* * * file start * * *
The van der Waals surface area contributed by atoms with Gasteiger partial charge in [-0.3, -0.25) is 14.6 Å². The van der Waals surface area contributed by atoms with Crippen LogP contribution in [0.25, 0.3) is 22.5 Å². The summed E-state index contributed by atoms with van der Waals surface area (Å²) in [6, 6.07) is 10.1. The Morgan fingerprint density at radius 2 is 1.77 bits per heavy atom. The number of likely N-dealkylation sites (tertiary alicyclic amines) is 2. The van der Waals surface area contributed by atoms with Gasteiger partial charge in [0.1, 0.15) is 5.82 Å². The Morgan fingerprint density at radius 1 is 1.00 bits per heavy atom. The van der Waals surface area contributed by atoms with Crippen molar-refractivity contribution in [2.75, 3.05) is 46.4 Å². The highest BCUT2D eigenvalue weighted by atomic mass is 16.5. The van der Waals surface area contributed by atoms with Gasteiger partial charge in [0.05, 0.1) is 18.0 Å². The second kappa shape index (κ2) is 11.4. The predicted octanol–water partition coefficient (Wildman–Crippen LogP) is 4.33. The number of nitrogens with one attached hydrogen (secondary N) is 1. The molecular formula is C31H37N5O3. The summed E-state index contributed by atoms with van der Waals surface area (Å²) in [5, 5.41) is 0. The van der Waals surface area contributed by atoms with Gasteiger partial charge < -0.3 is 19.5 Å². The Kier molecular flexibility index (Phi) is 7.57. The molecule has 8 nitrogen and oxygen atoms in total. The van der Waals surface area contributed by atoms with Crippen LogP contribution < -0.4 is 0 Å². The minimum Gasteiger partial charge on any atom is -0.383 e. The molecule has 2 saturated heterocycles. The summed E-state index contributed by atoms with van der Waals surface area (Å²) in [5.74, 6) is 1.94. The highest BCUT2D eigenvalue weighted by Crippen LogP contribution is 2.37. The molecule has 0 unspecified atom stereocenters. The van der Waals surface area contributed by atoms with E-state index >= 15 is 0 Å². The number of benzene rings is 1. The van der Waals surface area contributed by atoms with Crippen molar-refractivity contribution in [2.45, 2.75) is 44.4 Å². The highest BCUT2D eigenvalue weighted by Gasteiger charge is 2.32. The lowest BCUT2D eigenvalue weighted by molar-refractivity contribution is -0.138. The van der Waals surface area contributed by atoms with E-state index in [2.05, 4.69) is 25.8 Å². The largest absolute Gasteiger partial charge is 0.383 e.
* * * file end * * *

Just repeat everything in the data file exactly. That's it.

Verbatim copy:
The van der Waals surface area contributed by atoms with Gasteiger partial charge in [-0.3, -0.25) is 14.6 Å². The van der Waals surface area contributed by atoms with Crippen LogP contribution in [0.25, 0.3) is 22.5 Å². The summed E-state index contributed by atoms with van der Waals surface area (Å²) in [6, 6.07) is 10.1. The Morgan fingerprint density at radius 2 is 1.77 bits per heavy atom. The number of likely N-dealkylation sites (tertiary alicyclic amines) is 2. The van der Waals surface area contributed by atoms with Gasteiger partial charge in [0.1, 0.15) is 5.82 Å². The Morgan fingerprint density at radius 1 is 1.00 bits per heavy atom. The van der Waals surface area contributed by atoms with Crippen molar-refractivity contribution in [2.75, 3.05) is 46.4 Å². The highest BCUT2D eigenvalue weighted by atomic mass is 16.5. The van der Waals surface area contributed by atoms with Gasteiger partial charge in [0.05, 0.1) is 18.0 Å². The second kappa shape index (κ2) is 11.4. The predicted octanol–water partition coefficient (Wildman–Crippen LogP) is 4.33. The number of nitrogens with one attached hydrogen (secondary N) is 1. The molecular formula is C31H37N5O3. The summed E-state index contributed by atoms with van der Waals surface area (Å²) in [5, 5.41) is 0. The van der Waals surface area contributed by atoms with Gasteiger partial charge < -0.3 is 19.5 Å². The Kier molecular flexibility index (Phi) is 7.57. The molecule has 8 nitrogen and oxygen atoms in total. The van der Waals surface area contributed by atoms with Crippen LogP contribution < -0.4 is 0 Å². The minimum Gasteiger partial charge on any atom is -0.383 e. The molecule has 2 saturated heterocycles. The summed E-state index contributed by atoms with van der Waals surface area (Å²) in [5.74, 6) is 1.94. The highest BCUT2D eigenvalue weighted by Crippen LogP contribution is 2.37. The molecule has 0 unspecified atom stereocenters. The van der Waals surface area contributed by atoms with E-state index >= 15 is 0 Å². The number of benzene rings is 1. The van der Waals surface area contributed by atoms with Crippen molar-refractivity contribution in [2.45, 2.75) is 44.4 Å². The highest BCUT2D eigenvalue weighted by Gasteiger charge is 2.32. The lowest BCUT2D eigenvalue weighted by molar-refractivity contribution is -0.138. The van der Waals surface area contributed by atoms with E-state index in [2.05, 4.69) is 25.8 Å². The largest absolute Gasteiger partial charge is 0.383 e.